Pollsters and punters agree Labor has the edge in Saturday's federal election.
A string of national opinion surveys have the ALP ahead with a two party preferred vote in a range between 51 and 52 per cent. But an upset Coalition victory is possible, as is a hung parliament. It all hinges on one decisive number: 76. That's how many seats are required to win a majority in the 151-seat House of Representatives and form a government. A total of 77 seats would allow the governing party to appoint a speaker from within its ranks.
ACT and NT
In the Northern Territory, the Liberals have targeted the Darwin electorate of Solomon but it will have to overcome a solid 6.1 per cent margin in Labor's favour.
The new seat of Bean has been added in the ACT this election, lifting the territory's total to three. All are expected to be won by Labor.
Ever since the Andrew's Labor government trounced the Coalition in last November's state election, Victoria has been cast as a crucial electoral arena.
If the state election results were to be repeated, Labor would pick up a clutch of seats in Melbourne's east including Chisholm, La Trobe and Casey. It has gained the new seat of Fraser and boundary changes in two marginal Liberal-held electorates - Dunkley in Melbourne's southeast and Corangamite in the Geelong hinterland - mean both are now notionally in the ALP's column.
The Liberals are favoured to win back the regional electorate of Indi following the retirement of two-term independent Cathy McGowan.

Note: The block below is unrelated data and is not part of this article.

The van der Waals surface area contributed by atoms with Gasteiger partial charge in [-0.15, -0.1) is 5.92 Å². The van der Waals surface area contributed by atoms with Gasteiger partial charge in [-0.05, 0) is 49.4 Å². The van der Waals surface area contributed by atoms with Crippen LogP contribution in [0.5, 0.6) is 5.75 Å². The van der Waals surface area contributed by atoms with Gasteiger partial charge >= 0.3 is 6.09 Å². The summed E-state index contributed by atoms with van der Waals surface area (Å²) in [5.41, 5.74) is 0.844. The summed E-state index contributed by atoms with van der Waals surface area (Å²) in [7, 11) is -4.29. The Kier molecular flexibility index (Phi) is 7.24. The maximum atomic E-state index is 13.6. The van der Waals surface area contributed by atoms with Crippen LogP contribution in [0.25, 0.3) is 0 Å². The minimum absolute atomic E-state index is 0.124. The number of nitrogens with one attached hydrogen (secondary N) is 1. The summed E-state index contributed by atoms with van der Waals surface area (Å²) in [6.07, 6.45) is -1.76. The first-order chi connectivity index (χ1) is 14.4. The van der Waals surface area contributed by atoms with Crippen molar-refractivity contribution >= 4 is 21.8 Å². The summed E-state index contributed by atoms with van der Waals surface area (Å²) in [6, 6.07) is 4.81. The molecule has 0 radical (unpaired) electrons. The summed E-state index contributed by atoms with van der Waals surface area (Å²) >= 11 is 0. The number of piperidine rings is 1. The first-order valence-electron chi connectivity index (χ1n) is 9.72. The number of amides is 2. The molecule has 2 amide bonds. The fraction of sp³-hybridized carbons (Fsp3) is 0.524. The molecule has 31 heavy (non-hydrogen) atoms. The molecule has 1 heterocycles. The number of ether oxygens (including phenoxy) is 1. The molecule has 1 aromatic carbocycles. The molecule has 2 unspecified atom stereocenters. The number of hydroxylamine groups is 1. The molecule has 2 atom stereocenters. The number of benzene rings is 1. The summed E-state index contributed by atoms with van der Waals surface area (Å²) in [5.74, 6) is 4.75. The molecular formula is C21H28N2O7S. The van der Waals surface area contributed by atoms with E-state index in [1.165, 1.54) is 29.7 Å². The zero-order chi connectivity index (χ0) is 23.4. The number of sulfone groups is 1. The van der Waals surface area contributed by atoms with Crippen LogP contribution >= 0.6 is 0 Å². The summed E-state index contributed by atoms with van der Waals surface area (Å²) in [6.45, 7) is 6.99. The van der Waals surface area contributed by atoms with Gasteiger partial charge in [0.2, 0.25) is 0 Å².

A string of contests involving independents have grabbed the limelight in NSW.
In Warringah the former Prime Minister, Tony Abbott, is under siege from independent, Zali Steggall. Independents may also prevail in the Coalition-held regional electorates of Cowper and Farrer.
But Dave Sharma looks set to take back Sydney's eastern suburbs electorate of Wentworth from independent Kerryn Phelps. The Liberals also have a strong chance of snatching the marginal western Sydney electorate of Lindsay from the ALP. Labor is favoured to win Gilmore on the state's south coast and has a strong chance in the inner-western Sydney seat of Reid along with Robertson on the central coast.
It is hard to overstate the importance of Queensland for the Coalition.
It holds five of its electorates on wafer-thin margins of 2 per cent or less. Another three Liberal National Party MPs are defending margins of less than 4 per cent. A clutch of LNP seats in Brisbane's outer suburbs are in play including Forde, Bonner, Petrie and Dickson, the electorate held by Home Affairs Minister Peter Dutton. The LNP-held seat of Flynn, which takes in Gladstone, is also under threat.
The Coalition is hopeful of regaining the Townsville electorate of Herbert lost to Labor. But the electoral politics in the state is complicated by the popularity of Clive Palmer's United Australia Party and Pauline Hanson's One Nation in some regions.
The Liberals hold 11 of WA's 16 seats but support for the party has declined amid a prolonged downturn in the state economy. Four Liberal-held seats in suburban Perth are in play - Swan, Hasluck, Stirling and Pearce. The ultra-marginal Labor-held electorate of Cowan will also be tight.
The Liberals are to snatch back two of the seats it lost in 2016 - Bass and Braddon. The Coalition's narrow pathway to an election success probably requires gains in Tasmania.